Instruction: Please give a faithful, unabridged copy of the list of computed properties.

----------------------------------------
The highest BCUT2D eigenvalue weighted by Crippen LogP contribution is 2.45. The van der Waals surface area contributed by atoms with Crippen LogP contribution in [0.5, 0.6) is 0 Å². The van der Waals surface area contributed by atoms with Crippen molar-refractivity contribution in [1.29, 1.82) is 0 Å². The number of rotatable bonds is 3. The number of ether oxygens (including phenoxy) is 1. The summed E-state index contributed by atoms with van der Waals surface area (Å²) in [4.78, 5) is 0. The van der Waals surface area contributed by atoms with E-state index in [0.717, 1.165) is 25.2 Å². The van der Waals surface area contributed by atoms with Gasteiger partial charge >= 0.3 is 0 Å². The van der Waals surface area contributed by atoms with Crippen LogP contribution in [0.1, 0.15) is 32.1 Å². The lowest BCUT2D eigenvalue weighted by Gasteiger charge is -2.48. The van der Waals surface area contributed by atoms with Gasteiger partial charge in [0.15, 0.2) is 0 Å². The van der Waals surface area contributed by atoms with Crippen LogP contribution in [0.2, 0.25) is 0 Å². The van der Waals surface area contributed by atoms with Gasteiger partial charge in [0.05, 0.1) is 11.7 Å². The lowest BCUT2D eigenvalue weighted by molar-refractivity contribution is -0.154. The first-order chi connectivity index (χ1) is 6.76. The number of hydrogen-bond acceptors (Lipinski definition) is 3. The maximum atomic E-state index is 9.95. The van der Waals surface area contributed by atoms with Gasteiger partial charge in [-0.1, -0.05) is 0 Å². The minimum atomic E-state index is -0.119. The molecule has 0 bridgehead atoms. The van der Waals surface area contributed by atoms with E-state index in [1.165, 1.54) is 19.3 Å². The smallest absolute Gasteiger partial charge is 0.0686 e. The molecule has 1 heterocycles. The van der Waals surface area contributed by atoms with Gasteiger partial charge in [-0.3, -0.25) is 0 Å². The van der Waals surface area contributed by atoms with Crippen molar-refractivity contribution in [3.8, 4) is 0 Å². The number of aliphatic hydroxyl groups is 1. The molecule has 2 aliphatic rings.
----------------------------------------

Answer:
The highest BCUT2D eigenvalue weighted by Crippen LogP contribution is 2.45. The van der Waals surface area contributed by atoms with Crippen LogP contribution in [0.5, 0.6) is 0 Å². The van der Waals surface area contributed by atoms with Crippen molar-refractivity contribution in [1.29, 1.82) is 0 Å². The number of rotatable bonds is 3. The number of ether oxygens (including phenoxy) is 1. The summed E-state index contributed by atoms with van der Waals surface area (Å²) in [4.78, 5) is 0. The van der Waals surface area contributed by atoms with E-state index in [0.717, 1.165) is 25.2 Å². The van der Waals surface area contributed by atoms with Gasteiger partial charge >= 0.3 is 0 Å². The van der Waals surface area contributed by atoms with Crippen LogP contribution in [0.1, 0.15) is 32.1 Å². The lowest BCUT2D eigenvalue weighted by Gasteiger charge is -2.48. The van der Waals surface area contributed by atoms with Gasteiger partial charge in [0.15, 0.2) is 0 Å². The van der Waals surface area contributed by atoms with Crippen LogP contribution in [0.2, 0.25) is 0 Å². The van der Waals surface area contributed by atoms with Gasteiger partial charge in [0.05, 0.1) is 11.7 Å². The lowest BCUT2D eigenvalue weighted by molar-refractivity contribution is -0.154. The first-order chi connectivity index (χ1) is 6.76. The number of hydrogen-bond acceptors (Lipinski definition) is 3. The maximum atomic E-state index is 9.95. The van der Waals surface area contributed by atoms with Gasteiger partial charge in [-0.1, -0.05) is 0 Å². The minimum atomic E-state index is -0.119. The molecule has 0 bridgehead atoms. The van der Waals surface area contributed by atoms with E-state index in [1.165, 1.54) is 19.3 Å². The smallest absolute Gasteiger partial charge is 0.0686 e. The molecule has 1 heterocycles. The van der Waals surface area contributed by atoms with Gasteiger partial charge in [-0.3, -0.25) is 0 Å². The van der Waals surface area contributed by atoms with Crippen molar-refractivity contribution in [3.8, 4) is 0 Å². The number of aliphatic hydroxyl groups is 1. The molecule has 2 aliphatic rings.